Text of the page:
“Depression is a thief.”

That’s how this was initially going to start. This post was going to be my usual quasi-poetic prose, laden with analogies, attempting to suss out whatever cognitive dissonance is plaguing me today. Today’s particular brand, as it has been for a little while now, is depression.

And as my analogy was to go, depression is a thief that steals time from you. It steals motivation. It leaves you staring at a wall, mentally picturing the growing pile of “things I should be doing besides staring at this wall.” Pretty soon four hours have passed, and oh shit, I didn’t get anything done today.

For me, my depression is more socially engaged. I’ve been out drinking every night for two weeks (tonight marks day 14). This week I went to a holiday yankee swap with my brew club, saw my friend perform downtown, played hockey in the North End, and tonight I’m going on a brewery tour with a friend from out-of-town. On the surface, these are all fun, engaging activities. That’s the crazy part about it; it doesn’t feel that way.

Drinking tends to cloud things further. Sometimes it ritual: I always have a beer after a hockey game. Sometimes it’s the primary reason I’m out: beer club swap, tonight’s brewery tour. It’s those other times; like if I drink enough this underlying malaise will be washed away and replaced by someone who magically appears and wants to fuck my drunk ass.

A lot of that sounds like the confession of an alcoholic. It’s not. Last night, for example, I made a conscious effort to switch to a lower ABV beer and take it easy so that I wouldn’t be a useless mess today. Achievement unlocked. My view of alcohol is that of an amplifier. If you’re in a good mood and you drink, you’re probably going to stay in a good mood. If you’re depressed; vice versa.

So if I know this, why am I fueling my (self-diagnosed, it should be noted) depression? Because, like a thief, depression is sneaky. It often comes disguised. When I went out to my friend’s show, I was excited to see him, excited to see some other friends, excited to meet new people… and then it came unraveled at the end of the night. And I woke up with a hangover and a heavy case of “what the fuck am I doing with my life?”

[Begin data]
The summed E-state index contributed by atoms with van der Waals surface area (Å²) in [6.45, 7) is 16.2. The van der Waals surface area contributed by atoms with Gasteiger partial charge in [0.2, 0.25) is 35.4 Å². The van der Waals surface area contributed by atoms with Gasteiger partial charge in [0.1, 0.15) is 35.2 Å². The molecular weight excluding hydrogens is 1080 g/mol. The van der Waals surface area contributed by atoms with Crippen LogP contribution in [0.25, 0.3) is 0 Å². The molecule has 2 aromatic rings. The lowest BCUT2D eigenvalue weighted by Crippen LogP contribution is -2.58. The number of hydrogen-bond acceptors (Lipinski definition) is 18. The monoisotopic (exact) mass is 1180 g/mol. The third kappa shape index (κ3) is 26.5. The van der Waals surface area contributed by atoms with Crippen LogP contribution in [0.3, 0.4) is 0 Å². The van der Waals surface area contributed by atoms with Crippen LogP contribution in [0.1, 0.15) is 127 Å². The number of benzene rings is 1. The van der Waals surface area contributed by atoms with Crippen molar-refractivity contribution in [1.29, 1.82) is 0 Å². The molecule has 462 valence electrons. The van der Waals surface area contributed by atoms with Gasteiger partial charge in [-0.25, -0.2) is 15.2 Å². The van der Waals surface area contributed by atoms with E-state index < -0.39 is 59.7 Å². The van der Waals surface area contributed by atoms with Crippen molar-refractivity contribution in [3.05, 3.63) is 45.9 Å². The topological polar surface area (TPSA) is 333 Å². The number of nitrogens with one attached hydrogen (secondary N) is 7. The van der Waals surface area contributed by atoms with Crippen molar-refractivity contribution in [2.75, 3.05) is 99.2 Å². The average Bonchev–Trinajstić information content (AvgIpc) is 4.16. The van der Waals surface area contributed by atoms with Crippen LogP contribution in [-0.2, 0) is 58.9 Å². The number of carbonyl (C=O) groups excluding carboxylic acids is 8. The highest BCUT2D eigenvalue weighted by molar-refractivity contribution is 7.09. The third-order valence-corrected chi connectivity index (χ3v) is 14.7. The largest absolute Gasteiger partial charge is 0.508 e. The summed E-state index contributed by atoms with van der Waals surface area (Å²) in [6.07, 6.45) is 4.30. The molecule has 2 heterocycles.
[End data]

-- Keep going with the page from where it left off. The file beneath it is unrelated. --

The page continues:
This is all to say that that initial piece I’d planned didn’t come to fruition. I sat down and wrote that first line before lunch, as I was in the process of cleaning my house and listening to the Serial podcast. Then I made myself some lunch, fed and walked the dog, realized there was something else I had to write that was more pressing, then I had a work meeting, and now we’re here. And oddly enough that deep throbbing sadness isn’t.

So I thought I’d write about battling depression by keeping busy. But that felt incredibly disingenuous given everything I just felt/did. So here we are at the ending of a long, rambling journey without much of a definitive position; much like the end of Serial.

In truth I don’t know any more (or less) about depression than the next person. I spend a lot of time thinking about it and maybe that’s the problem. Maybe the problem is all of the stuff my ex left at the house that keeps reopening wounds I’ve been trying to close for almost seven months now. Maybe it’s just part of the process that I stalled out on and trying to maintain strict radio silence is just exacerbating (or ultimately healing). Like I said, I don’t know.

I do know the dog helps. I know he forces me to get out of bed every day, and to get outside. He forces me away from regressing to a responsibility-shunning hermit. And he has the capacity to make me happy. Not that full-body happiness, but the nice fleeting kind that brings an easy smile. But I also know I long for that full happiness, somewhere off in the future. For now, I’d just like some time to escape. Escape the thoughts, escape this desk and computer, escape importance (self-inflicted or otherwise).

There used to be some of that at the bottom of the bottle; but 14-days of trial and error has got me thinking maybe I need a new method.